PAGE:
The numerous friends and relatives of N.
A. Nicholson are anxiously awaiting bis ar
rival from Texas. His mother proposes to
give a croquet party soon after he returns.
Everybody is invited.
We are glad to learn that Maj. Akers and
the Editor of tbe Herald have discovered
Duck Kiver navigable,
"Louis" denies being joined to his idol as
be would like to be, but acknowledges he is
terribly enamored of her: and his poetical
appeal to her was truly thrilling. Then will
"Speak, speak again, or only bow,
And say, thine, thine, I'll be !
For, 'not for herself was woman first create,'
Nor yet to be man's idol, but his mate."
But we think he was excusable last week, as
he was teething only wisdom teeth, how
ever, and we presume we may look for
some shrewd saying when be recovers.
W. K. Harvy to W. E. Plgg.
W. J. McCoey to R. V. Huey.
M. C. Miller to M. J. Miller.
John T. Wright to Sallie J. Henderson.
colors:. ' "
Fayet Wilkes to Polly White.
Ei viu Lipscomb to Mary A. Dobbins.
Silas Johnson to Julia Kannon.
L. Moore to Amanda Seott,
Kobt, Miller to A lace Pick&rd.
Joe Hunter to Mary Nelson.
Wm. War r to Lucy Irvine.
SPRING HILL ITEMS.
I n- i:,o Warle nrea-hl at in Moiluu
her alst church on last Sabbath, from Hebrews,
I 13 chapter, zom anu tfist verses, xlis sermon
- I wa8 clear, practical, and forcible, and made
i anrui imnression. We will not attemnt. I,
I " s.. r 1. 1 . - .
give even a synopsis of his discourse, but
will simply mention a lew of his leading
points, "The God of peace," so-called, be
cause of the gift and mission of the Lord
Jesus, whose resurrection was a prominent
theme with all tbe apostles. This fact es
tablished the Bible, with all its precious
truths must, and will, ever stand as the
word of God, "That great Shepherd."
Christ, the great shephera with unbounded
love for the flock, ever vigilant, guarding
with tenderest care the lambs of the fold,
aud sympathising with his children- in all
their troubles and sorrows. "Make you
perfect in every good work," perfect in ev
ery good word and work, doing whatever is
pleasing in the sight ot God, feeding the
hungry, clothing tbe naked, visiting the
sick, &c, &c. Yet all these may be done,
without be ins Derfect, and without bring
ing God '8 blessing being actuated by selfish
motives, without an eye to God's glory, or
from a sense of christian duty, not impelled
there to, by that spirit of genuine phylanthro-
py wnicn prompts 10 ueeua oi unanty ana
benevolence "To whom be elorv forever
and ever," on this, the last clause of his text.
tne preacher saia ne was sorry mat ne nad
introduced it as a part of his text, for he felt
unequal to the task, of betraying in the
faintest manner, the glory of Christ, and
would therefore leave It untouched. Every
one present was pleased with the sermon,
and a general wish manifested to hear him.
Rev. Kobt, Gray preached at the Presby
terian Church in his usual clear and per
spicuous style, to an appreciative audience.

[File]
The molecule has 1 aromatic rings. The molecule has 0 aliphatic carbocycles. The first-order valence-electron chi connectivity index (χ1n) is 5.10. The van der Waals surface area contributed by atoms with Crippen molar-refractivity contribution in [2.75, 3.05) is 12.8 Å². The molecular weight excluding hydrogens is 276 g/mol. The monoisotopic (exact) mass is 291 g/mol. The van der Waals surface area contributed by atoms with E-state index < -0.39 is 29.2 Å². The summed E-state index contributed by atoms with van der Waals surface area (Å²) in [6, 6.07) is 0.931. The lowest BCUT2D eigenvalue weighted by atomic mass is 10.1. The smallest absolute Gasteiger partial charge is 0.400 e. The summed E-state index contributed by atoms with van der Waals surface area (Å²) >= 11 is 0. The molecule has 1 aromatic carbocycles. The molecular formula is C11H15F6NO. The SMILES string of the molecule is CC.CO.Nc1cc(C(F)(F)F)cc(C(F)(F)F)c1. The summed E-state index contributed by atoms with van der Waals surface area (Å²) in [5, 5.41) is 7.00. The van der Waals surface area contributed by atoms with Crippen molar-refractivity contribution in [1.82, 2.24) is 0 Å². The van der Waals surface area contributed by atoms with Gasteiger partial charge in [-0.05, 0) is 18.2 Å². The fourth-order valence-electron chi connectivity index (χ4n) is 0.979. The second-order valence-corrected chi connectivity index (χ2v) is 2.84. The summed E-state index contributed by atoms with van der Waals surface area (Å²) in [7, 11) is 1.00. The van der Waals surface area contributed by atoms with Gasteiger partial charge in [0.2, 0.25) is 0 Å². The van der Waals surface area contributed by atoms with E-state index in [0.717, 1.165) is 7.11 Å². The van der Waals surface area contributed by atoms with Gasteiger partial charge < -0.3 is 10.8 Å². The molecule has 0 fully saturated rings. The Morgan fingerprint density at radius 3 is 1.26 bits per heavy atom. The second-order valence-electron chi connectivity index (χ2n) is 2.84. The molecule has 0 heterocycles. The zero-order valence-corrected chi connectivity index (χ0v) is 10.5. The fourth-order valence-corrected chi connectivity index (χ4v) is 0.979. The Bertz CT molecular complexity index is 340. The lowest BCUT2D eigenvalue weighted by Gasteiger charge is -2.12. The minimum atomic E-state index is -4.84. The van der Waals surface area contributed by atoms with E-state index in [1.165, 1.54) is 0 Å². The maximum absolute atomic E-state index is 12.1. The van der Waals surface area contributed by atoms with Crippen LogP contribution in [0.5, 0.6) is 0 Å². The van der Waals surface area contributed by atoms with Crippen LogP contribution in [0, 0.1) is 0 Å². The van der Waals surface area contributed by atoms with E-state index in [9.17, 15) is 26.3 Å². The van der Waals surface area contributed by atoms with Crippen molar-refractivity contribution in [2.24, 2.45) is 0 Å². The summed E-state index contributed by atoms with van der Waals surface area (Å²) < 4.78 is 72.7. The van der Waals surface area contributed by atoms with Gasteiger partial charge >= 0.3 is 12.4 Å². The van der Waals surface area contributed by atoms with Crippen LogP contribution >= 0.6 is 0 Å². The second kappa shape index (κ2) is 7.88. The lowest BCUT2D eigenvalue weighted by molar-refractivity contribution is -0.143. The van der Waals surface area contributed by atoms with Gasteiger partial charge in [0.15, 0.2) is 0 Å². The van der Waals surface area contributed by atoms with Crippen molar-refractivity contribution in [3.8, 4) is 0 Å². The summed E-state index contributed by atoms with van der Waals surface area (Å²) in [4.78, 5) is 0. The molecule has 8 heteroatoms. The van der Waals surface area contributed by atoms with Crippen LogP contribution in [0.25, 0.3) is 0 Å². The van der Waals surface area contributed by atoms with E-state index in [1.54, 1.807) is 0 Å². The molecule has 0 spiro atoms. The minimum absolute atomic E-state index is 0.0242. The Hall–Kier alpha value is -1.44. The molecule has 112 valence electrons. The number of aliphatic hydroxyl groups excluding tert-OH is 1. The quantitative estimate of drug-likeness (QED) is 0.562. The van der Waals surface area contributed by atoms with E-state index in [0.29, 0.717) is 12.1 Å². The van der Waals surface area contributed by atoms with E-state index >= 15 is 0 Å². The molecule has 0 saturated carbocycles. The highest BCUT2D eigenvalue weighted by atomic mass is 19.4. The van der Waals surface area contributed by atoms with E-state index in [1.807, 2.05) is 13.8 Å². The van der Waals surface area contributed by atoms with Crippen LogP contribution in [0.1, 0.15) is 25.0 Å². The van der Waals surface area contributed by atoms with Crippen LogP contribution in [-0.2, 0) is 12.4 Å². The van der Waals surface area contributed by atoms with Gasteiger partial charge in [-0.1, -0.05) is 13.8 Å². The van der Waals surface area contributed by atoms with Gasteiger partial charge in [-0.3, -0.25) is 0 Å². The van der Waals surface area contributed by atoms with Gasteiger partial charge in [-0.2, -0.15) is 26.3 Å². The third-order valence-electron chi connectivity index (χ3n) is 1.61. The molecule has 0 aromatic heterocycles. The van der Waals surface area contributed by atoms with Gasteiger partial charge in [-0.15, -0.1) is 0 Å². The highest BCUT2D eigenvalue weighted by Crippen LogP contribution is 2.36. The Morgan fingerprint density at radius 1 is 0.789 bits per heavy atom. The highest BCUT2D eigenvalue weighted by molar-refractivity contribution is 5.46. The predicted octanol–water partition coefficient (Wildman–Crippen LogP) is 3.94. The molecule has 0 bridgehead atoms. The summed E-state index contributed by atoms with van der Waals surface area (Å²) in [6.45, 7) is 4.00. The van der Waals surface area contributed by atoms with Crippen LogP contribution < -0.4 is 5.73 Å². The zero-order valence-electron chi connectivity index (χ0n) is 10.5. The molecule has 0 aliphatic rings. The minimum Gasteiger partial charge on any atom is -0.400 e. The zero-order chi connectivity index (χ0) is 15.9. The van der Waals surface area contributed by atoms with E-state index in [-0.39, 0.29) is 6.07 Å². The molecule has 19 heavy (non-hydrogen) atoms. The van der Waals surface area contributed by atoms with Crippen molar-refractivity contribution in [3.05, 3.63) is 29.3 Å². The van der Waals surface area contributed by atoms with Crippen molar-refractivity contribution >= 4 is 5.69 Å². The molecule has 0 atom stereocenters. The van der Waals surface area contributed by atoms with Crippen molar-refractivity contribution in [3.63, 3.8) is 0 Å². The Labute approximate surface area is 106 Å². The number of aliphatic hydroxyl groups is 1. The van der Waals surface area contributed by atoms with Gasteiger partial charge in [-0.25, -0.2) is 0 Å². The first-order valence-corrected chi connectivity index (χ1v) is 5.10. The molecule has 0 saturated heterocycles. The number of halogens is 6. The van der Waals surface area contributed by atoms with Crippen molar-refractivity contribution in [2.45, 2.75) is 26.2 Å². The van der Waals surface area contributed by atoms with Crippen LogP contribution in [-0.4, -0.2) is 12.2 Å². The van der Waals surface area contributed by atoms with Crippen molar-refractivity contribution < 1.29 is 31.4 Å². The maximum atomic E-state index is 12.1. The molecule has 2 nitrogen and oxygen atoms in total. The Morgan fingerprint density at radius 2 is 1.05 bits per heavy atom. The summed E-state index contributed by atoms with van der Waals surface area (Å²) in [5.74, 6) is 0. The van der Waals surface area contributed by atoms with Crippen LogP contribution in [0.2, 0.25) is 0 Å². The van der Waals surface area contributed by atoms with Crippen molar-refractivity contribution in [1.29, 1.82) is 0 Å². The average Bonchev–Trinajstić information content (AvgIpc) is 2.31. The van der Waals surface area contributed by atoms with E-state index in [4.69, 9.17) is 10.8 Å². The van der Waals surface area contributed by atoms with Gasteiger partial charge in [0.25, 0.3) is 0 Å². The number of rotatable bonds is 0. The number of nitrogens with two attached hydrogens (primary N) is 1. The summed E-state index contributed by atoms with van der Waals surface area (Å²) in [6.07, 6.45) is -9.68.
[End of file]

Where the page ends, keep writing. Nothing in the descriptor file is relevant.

Kev. Dr. Wright, the pastor of the Metho
dist Church, we regret to learn, is in very
feeble health, lie has nad several chills.
and is thereby so much prostrated as to be
unable to attend, at present, to nis pastoral
and ministerial duties. He has been con
fined to his bed for several days. Mrs.
Wright, too, is quite unwell; Indeed, her
health is never good, and their lovely little
son, Guilford, is suffering greatly from
Rev. J. M. Jordan has been conducting a
protracted meeting at Mt, Zion, or Gravel
Hill, in which he has been assisted . by our
dear, good Bro. Irvine, than whom, no man
or minlsiter, was ever more universally be
loved by all who know him. His affliction
has not tended to lessen bis hold upon the
affections of our people. But as the finish
ing touch of the artist is given in the softer
shades of the more delicate coloring, so the
leuaeresi love ana sympainy oi our nearts
Is more closely entwined about him, now,
tbat he is"from the cheerful wavs of men cut
off." Milton, the Immortal bard, understood
it, when in his invocation to light, he says:
"Thus with the vear
Seasons return, but not to me returns
1 ay, or the sweet approach of even or morn,
Or sight of vernal bloom, or Summer's rose,
Or flocks, or herds, or human face divine."
"So much the rather thou, celestial I it-lit.
Shine inward, aud the mind through all
Irradiate, there plant eyes, all mist from
Purge and disperse, that I mav see and tell
Of things invisible to mortal sight."
C0I,. M. T. CHEAIRS,
the venerable patriarch of the Methodist
Church in this place, returned home from
wnite cnn springs, greatly improved; but
we regret to find that since his return, be
has lost ail tbat he has gained, and is now
quite a sufferer with his old complaint,
MR. TOM B. WADE.
We were in error in announcing his arri
val in our neighborhood last week. It was
his better half, and bis bright and intelli
gent children that came. He wanted to
C3ine too, but the business of his splendid
iarm ueiayeu mm ior a lew days, lie is
here this week.